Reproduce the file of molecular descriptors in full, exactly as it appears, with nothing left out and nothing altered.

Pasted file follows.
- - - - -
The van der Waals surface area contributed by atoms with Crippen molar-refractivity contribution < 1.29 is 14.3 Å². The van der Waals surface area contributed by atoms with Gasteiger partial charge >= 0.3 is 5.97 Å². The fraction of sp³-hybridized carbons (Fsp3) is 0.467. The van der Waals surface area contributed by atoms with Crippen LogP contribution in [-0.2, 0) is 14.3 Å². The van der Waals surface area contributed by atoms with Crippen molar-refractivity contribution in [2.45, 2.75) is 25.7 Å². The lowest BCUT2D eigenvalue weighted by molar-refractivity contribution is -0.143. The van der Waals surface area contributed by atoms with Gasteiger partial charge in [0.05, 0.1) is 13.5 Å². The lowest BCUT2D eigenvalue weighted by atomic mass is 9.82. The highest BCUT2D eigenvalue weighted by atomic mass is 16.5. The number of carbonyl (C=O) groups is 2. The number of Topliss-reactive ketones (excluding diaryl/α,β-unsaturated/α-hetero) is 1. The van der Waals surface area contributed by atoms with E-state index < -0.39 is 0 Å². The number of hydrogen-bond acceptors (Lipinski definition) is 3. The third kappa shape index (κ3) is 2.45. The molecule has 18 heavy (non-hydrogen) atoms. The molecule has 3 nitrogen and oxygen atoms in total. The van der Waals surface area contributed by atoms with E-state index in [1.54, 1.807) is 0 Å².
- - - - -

The van der Waals surface area contributed by atoms with Crippen molar-refractivity contribution < 1.29 is 14.3 Å². The van der Waals surface area contributed by atoms with Gasteiger partial charge >= 0.3 is 5.97 Å². The fraction of sp³-hybridized carbons (Fsp3) is 0.467. The van der Waals surface area contributed by atoms with Crippen LogP contribution in [-0.2, 0) is 14.3 Å². The van der Waals surface area contributed by atoms with Crippen molar-refractivity contribution in [2.45, 2.75) is 25.7 Å². The lowest BCUT2D eigenvalue weighted by molar-refractivity contribution is -0.143. The van der Waals surface area contributed by atoms with Gasteiger partial charge in [0.05, 0.1) is 13.5 Å². The lowest BCUT2D eigenvalue weighted by atomic mass is 9.82. The highest BCUT2D eigenvalue weighted by atomic mass is 16.5. The number of carbonyl (C=O) groups is 2. The number of Topliss-reactive ketones (excluding diaryl/α,β-unsaturated/α-hetero) is 1. The van der Waals surface area contributed by atoms with E-state index < -0.39 is 0 Å². The number of hydrogen-bond acceptors (Lipinski definition) is 3. The third kappa shape index (κ3) is 2.45. The molecule has 18 heavy (non-hydrogen) atoms. The molecule has 3 nitrogen and oxygen atoms in total. The van der Waals surface area contributed by atoms with E-state index in [1.54, 1.807) is 0 Å².